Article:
Spoiler alert: there’s no magic day. But you may find a sweet spot…
Just like magic words for upgrades, there’s no magic day to book plane tickets. It’s not Tuesday, it’s not precisely 30 days before and it’s not as soon as tickets go on sale. But like many things in life, if you watch – you’ll learn. We tracked prices to many of the most popular destinations over the last 200 days, and what we saw was fascinating.
Here’s how you can learn to predict flight prices for the flights you’re interested in using Google Flights with *almost* expert precision…
Tracking Is Free
Before we go further, it’d be wise to brush up on all the tools Google Flights offers, which can help you better predict. So before, or after reading this, be sure to read up on how to become a Google Flights wizard and unlock cool tips which will help here as you start embracing your inner flight nerd.
Go on, it’s ok to be a flight nerd, especially when it saves money…
Once you get up and running, you can click on all the flights you’re tracking and you’ll instantly find a screen with graphs showing you visually how prices change over time, like watching a heartbeat.
You can click on any point on the graph to see the exact day the prices changed. By doing this, we learned some routes hardly ever change, while others look like a spiking pulse! And no, not all of them were on a Tuesday – that’s a travel myth. Below, we’ll check out some of the coolest examples…
Other than the occasional flash sale, prices don’t ever seem to fluctuate too much to Hawaii. They’re relatively high and stay the same, especially from the East Coast. In fact, the difference in booking 30+ days in advance made only $10 difference to booking 1 day in advance.
Look for this to change now, with Southwest entering the market. We’ve seen fares in the $250’s!
To switch it up a bit, we wanted to track the same route, but on slightly different dates. One set in the beginning of October and the other in late October. Whereas the early October flights stayed completely mellow and uniform, the later dates look more like a human pulse.
Every week or so, an airline would drop the prices almost $400 for a single day or two max before sending them back up higher.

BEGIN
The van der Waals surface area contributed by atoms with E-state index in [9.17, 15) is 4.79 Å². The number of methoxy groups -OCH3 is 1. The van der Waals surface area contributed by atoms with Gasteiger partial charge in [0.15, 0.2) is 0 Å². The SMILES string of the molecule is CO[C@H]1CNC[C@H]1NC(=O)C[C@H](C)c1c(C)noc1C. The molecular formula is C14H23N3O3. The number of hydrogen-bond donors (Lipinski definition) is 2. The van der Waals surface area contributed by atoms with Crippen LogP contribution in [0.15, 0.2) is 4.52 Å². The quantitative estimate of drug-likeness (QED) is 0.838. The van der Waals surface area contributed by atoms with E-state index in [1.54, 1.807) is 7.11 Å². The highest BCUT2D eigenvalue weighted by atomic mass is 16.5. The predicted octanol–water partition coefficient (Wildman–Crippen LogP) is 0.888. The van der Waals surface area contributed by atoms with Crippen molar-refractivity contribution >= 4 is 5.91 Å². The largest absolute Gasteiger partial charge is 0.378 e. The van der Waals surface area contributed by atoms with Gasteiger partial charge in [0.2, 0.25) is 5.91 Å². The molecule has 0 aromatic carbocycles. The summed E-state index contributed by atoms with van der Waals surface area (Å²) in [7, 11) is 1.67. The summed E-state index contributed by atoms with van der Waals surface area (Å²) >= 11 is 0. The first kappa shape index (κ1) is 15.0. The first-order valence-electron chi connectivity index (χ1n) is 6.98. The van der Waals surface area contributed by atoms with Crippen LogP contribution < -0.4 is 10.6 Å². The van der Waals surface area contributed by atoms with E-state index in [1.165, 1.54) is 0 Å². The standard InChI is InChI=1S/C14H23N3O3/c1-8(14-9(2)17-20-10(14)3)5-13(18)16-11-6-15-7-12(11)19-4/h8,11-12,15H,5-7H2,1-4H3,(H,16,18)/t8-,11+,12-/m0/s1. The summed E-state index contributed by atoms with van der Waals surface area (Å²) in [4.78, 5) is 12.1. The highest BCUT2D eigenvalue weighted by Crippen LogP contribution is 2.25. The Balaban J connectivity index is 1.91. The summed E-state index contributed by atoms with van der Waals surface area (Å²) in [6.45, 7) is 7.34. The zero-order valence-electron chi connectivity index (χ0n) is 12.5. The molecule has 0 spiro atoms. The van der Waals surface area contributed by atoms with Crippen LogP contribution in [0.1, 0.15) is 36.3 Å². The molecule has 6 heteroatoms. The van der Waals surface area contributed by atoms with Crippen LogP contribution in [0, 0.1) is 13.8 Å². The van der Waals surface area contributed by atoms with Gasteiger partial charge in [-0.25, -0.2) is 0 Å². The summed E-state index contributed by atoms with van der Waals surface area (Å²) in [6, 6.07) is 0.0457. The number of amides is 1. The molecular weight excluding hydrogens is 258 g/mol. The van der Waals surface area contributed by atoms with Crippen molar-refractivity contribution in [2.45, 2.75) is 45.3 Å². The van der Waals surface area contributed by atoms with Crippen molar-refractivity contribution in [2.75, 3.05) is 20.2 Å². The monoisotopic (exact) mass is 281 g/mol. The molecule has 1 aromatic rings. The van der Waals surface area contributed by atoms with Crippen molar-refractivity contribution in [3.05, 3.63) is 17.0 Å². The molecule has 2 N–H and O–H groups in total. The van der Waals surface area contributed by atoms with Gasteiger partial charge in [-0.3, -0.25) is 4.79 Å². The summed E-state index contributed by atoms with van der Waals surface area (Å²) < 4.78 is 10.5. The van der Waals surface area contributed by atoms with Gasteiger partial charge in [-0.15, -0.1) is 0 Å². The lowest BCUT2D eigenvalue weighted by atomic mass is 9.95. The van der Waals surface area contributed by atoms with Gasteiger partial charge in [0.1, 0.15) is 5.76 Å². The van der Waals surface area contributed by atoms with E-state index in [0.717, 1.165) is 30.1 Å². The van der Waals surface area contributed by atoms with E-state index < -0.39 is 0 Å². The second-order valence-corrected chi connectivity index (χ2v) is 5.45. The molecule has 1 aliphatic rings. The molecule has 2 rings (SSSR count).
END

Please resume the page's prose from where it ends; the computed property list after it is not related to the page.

Key point: it pays to use price trackers, so you’ll get notified if one of these drops happens!
Interesting one, isn’t it? While prices were steadily low more than 42 days ago, they’ve steadily creeped up in the last few weeks – but we’re still outside the magic 30 day window for these flights. And you can see where “flash sales” come in.
For one day only, 8 days ago, prices returned back to their all time low. There’s still a lot of action left here, if you ask us…
What We Learned
Other than a one couple day blip, about 40 days prior to the flight, prices pretty much remained the same until the last minute. This is another example where leisure routes are priced high, stay high and don’t seem to budge too much. Look out for flash sales on these routes.
And definitely, definitely don’t mess around with last minute ticketing. Bali is a destination to book at least two weeks in advance – ideally at least three.
What We Learned
We already know that flash sales exist on these routes, but it was fun to watch these flights move. The best prices were right around the sweet spots between 80 and 40 days in advance. Most interestingly, someone at the airline was clearly tinkering with prices just before the 14 day advanced purchase rules hit.
This is an example where a “revenue manager”, who is the person at an airline in charge of maximizing profit for each flight might see an opportunity to sell a few extra cheap tickets first, so they can jack up the price closer to the flight date.
We honestly tracked hundreds of routes, and chose a few that highlight different patterns, but there seems to be something magic going on between 45-21 days. It seems airline begin to tinker with prices sometime around the 30 day mark, and in this case, the price jumped once inside 30 days – albeit not by much.
This fits that same idea that a revenue manager puts things on autopilot until the 30 day mark, when they begin to tinker to maximize seats filled and add extra revenue, better known as your business.
Perhaps it was a two week fare sale, or perhaps it was the news! Can the news impact prices? We actually think so after looking at this. The dates for the dip in prices happen to coincide with news that the Maldives declared a state of emergency due to a power struggle. While no one was ever in real danger, prices seem to have been!
Again, it’s that 45-25 day window…
We suggest creating alerts for flights you plan to take long in the future. Set alerts for different dates and begin to study how the prices change as the date of the flight approaches. So, say it’s March and you want to check prices for November. Set alerts for November, set other dates for September, try setting some alerts for April as well. You may find a pattern as to when airlines put the tickets on sale, or at least when the prices will skyrocket for your route.